“Queensland has some of the world’s best solar resources, and in North Queensland, some of Australia’s best wind resources that tend to blow in the afternoon and evening when the sun is going down. 

“Moving forward abundant and clean renewable energy can be one of Queensland’s key competitive advantages and help turbocharge more local industries and manufacturing.

“The next step is for the State to invest in more clean energy storage, like big batteries or pumped hydro, so that none of this cheap solar energy goes to waste and we can be powered by renewables around the clock.”

[ENDS]

Media contact: Stephanie Gray 0425543006

More information from the QCA report can be found here.

Renewable-Powered Trains a Welcome Step on the Road to Clean Transport

11 June 2021: Renewable-Powered Trains a Welcome Step on the Road to Clean Transport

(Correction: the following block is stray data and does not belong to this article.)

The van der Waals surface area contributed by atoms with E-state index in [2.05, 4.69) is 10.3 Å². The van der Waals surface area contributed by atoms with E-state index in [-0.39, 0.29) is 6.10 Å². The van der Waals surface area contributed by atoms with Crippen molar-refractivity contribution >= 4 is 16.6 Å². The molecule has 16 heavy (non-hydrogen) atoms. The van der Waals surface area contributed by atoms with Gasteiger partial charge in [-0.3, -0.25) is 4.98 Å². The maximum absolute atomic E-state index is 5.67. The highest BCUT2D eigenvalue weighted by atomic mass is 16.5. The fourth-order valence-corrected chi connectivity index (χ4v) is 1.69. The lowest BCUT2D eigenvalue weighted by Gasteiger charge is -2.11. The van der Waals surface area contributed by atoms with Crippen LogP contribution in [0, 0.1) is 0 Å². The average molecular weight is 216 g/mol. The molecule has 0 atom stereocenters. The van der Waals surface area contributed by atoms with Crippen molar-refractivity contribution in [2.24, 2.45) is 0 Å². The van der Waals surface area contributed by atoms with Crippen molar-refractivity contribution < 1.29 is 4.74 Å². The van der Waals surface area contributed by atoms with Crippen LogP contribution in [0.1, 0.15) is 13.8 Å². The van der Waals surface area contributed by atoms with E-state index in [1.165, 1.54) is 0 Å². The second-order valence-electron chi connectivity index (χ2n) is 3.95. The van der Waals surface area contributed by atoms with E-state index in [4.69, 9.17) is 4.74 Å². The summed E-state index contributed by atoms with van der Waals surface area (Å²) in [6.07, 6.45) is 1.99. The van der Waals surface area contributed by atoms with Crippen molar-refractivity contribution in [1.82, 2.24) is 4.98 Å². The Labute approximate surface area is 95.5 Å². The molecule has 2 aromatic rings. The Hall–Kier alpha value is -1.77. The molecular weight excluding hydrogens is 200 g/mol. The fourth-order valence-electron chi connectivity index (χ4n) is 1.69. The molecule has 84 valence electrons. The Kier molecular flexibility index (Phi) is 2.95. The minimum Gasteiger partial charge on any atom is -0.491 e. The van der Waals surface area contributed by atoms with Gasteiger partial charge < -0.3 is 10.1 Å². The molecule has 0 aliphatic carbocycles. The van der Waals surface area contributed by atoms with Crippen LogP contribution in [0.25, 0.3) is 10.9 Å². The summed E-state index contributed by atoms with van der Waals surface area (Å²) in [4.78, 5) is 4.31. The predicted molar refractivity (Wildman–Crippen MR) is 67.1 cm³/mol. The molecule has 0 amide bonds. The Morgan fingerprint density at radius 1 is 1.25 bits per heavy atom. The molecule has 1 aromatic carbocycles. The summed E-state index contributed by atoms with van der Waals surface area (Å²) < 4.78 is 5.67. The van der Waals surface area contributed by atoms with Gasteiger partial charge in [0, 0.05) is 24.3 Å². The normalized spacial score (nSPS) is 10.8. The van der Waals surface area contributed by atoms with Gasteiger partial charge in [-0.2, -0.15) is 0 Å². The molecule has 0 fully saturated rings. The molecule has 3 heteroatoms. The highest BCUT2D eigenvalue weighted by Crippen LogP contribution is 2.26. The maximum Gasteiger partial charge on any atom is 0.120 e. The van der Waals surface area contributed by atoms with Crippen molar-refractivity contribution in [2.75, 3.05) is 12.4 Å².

The NSW Government has today announced that the state’s train network will be powered with renewable energy by 2025, a move welcomed by community group Solar Citizens. 

“Powering transport with cheap renewables is a clean energy trifecta: it’s good news for the climate and the health of our communities, and it stimulates demand for more solar and wind projects to come online,” said Hannah Mitchell, Campaigner at Solar Citizens.

“We know that strong action is needed to slash Australia’s transport pollution because it’s harmful to our health and is a major driver of climate change.

“Today’s announcement shows real leadership, but it’s also just the first step on the road to slashing pollution from the transport sector.

“We’d like to see the NSW government now go up a gear and accelerate the switch to electric vehicles. 

“Electric vehicles don’t produce any harmful pollution and they can provide valuable grid services by soaking up excess solar energy during the day.

“Australia has lagged behind the rest of the world on electric vehicles, but now we’re starting to see states like the ACT and Victoria step up to provide incentives for their uptake.